Struggling to survive
Even a brief analysis of the displaced homemaker program reveals its inadequacies. The program is funded at just $1 million statewide, divided between six agencies serving 51 of the state’s 87 counties. And it’s a struggle to maintain the funding even at that level, say those who work in the program.
“The Legislature is constantly questioning this program,” said Taryn Galehdari, who administers the program for the Minnesota Department of Employment and Economic Development. “It’s always in line to be cut. We always have to testify [to keep the program’s funding in place] … it’s an easy target. I don’t think they really understand this program, the impact it has on people.”
Swahm agreed. The program, he said, has been under attack since the Ventura administration. “This program was in [Ventura’s] sites,” he said. Though Ventura tried to have the program eliminated, as has Gov. Pawlenty, it’s managed to escape, though not unscathed; the current budget is half of what it was in the 1990s, when twice as many agencies were contracted to serve displaced homemakers and, Swahm said, there was even a small budget to help with educational expenses. Last year Swahm’s agency served 330 people, and, he said, “We were at capacity. Some women had to wait for services.”
Many are unserved
Statewide, the program served 1,172 people in fiscal year 2007, Galehdari said. If this number seems small, that’s because it’s just a fraction of the actual number of displaced homemakers in the state. The exact number of displaced homemakers, while much larger, is hard to pinpoint. Swahm said that according to the most recent census figures, there are 23,000 displaced homemakers in the 11-county metro area, while Women Work! The National Network for Women’s Employment, believes there are more than 113,000 displaced homemakers statewide in Minnesota.
Even though program participants often lack the skills and education to compete for high-paying jobs (less than 10 percent of the women served have a bachelor’s degree), lawmakers have steadfastly refused to fund education efforts for displaced homemakers; instead, the program’s small budget has, by necessity, focused on helping women identify potential careers and develop job-seeking skills. Some may qualify for assistance through other programs.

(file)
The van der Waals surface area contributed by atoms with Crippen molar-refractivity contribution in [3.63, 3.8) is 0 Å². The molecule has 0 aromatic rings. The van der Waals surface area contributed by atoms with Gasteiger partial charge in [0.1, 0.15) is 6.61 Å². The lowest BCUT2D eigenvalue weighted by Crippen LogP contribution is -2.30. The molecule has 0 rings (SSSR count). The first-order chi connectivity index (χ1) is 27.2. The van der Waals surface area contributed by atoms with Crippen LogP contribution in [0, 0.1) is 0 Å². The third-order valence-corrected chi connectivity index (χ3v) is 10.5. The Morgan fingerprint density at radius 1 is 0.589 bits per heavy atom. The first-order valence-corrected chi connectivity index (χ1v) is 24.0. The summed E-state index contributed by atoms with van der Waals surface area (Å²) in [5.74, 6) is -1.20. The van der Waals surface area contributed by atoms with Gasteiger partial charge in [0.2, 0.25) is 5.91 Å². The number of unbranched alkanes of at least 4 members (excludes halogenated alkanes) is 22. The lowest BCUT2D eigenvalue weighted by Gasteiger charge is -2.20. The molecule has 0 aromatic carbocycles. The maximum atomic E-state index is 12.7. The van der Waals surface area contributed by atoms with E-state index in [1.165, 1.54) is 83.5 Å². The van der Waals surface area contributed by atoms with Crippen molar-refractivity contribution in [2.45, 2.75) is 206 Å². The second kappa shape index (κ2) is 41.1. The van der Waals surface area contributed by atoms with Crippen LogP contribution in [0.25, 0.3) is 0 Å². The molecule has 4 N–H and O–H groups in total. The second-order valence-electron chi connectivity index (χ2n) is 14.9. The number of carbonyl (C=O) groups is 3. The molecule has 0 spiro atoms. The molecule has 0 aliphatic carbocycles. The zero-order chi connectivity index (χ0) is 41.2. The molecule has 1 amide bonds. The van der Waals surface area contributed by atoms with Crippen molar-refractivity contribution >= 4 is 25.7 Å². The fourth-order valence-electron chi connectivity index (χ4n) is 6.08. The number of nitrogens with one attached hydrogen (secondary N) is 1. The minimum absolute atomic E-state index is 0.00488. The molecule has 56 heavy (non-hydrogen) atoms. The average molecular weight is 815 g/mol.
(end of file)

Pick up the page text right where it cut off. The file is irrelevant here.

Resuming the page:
It’s hard to know if those who need the program most are being served; there are few funds dedicated to marketing the program. “My philosophy is, you just do what you do to reach the people that you can,” Swahm said. “Actually, this program is quite a success story. [It’s the] little program that could, chugging along, getting good results, fighting off wave after wave of attack at the legislature.” He points to the fact that 82 percent of displaced homemakers served by his agency have gained the skills to compete for jobs.
‘They gave me back my self-confidence’
After Diane Penning’s 18-year marriage ended, she didn’t know where to turn. In fact, said the rural Alden, Minn., woman, “My husband was very controlling and demanding, which made it difficult for me to be the person I really was. He had complete control of the finances, regulated my phone calls, my comings/goings … [I was] completely tied down to the house, even as I tried to maintain part-time work.
“His lack of encouragement and support made me only his wife and the mother of three children (which I am blessed to have) … I was no longer Diane, a person with dreams and goals of my own.”
After her divorce Penning, 52, who had two children in high school and one in college, was only able to find low-paying work. “I had one year of vo-tech and one year of college. It had been many years since I’d written a resume.” Penning, who had been divorced in 2002, “stumbled along ever since.”